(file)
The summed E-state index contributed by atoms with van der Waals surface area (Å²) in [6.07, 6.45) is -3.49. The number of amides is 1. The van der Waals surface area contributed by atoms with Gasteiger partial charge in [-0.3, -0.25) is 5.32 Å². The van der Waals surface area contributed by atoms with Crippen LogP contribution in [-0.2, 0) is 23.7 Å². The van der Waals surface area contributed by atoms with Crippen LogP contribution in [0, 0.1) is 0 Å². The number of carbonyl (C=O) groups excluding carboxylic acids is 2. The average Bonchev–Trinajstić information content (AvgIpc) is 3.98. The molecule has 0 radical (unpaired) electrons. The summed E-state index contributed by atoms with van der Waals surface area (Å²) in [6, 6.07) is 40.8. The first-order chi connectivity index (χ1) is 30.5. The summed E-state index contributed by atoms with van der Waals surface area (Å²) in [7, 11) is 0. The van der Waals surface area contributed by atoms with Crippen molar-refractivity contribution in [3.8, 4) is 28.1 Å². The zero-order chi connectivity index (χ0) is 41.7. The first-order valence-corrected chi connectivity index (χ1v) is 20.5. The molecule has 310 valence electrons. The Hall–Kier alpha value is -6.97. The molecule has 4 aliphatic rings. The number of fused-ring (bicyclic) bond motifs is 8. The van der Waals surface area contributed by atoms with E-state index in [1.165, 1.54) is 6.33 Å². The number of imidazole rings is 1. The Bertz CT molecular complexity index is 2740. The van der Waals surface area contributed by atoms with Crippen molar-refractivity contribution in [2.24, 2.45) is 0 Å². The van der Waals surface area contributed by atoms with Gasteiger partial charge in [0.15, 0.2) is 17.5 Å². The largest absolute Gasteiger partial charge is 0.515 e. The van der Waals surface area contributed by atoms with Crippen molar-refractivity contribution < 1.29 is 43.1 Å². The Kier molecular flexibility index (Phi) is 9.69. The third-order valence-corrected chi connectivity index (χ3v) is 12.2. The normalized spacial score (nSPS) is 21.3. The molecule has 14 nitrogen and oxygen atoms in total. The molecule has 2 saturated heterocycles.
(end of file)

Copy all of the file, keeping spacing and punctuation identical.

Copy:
The summed E-state index contributed by atoms with van der Waals surface area (Å²) in [6.07, 6.45) is -3.49. The number of amides is 1. The van der Waals surface area contributed by atoms with Gasteiger partial charge in [-0.3, -0.25) is 5.32 Å². The van der Waals surface area contributed by atoms with Crippen LogP contribution in [-0.2, 0) is 23.7 Å². The van der Waals surface area contributed by atoms with Crippen LogP contribution in [0, 0.1) is 0 Å². The number of carbonyl (C=O) groups excluding carboxylic acids is 2. The average Bonchev–Trinajstić information content (AvgIpc) is 3.98. The molecule has 0 radical (unpaired) electrons. The summed E-state index contributed by atoms with van der Waals surface area (Å²) in [6, 6.07) is 40.8. The first-order chi connectivity index (χ1) is 30.5. The summed E-state index contributed by atoms with van der Waals surface area (Å²) in [7, 11) is 0. The van der Waals surface area contributed by atoms with Crippen molar-refractivity contribution in [3.8, 4) is 28.1 Å². The zero-order chi connectivity index (χ0) is 41.7. The first-order valence-corrected chi connectivity index (χ1v) is 20.5. The molecule has 310 valence electrons. The Hall–Kier alpha value is -6.97. The molecule has 4 aliphatic rings. The number of fused-ring (bicyclic) bond motifs is 8. The van der Waals surface area contributed by atoms with E-state index in [1.165, 1.54) is 6.33 Å². The number of imidazole rings is 1. The Bertz CT molecular complexity index is 2740. The van der Waals surface area contributed by atoms with Crippen molar-refractivity contribution in [2.24, 2.45) is 0 Å². The van der Waals surface area contributed by atoms with Gasteiger partial charge in [0.15, 0.2) is 17.5 Å². The largest absolute Gasteiger partial charge is 0.515 e. The van der Waals surface area contributed by atoms with Crippen molar-refractivity contribution < 1.29 is 43.1 Å². The Kier molecular flexibility index (Phi) is 9.69. The third-order valence-corrected chi connectivity index (χ3v) is 12.2. The normalized spacial score (nSPS) is 21.3. The molecule has 14 nitrogen and oxygen atoms in total. The molecule has 2 saturated heterocycles.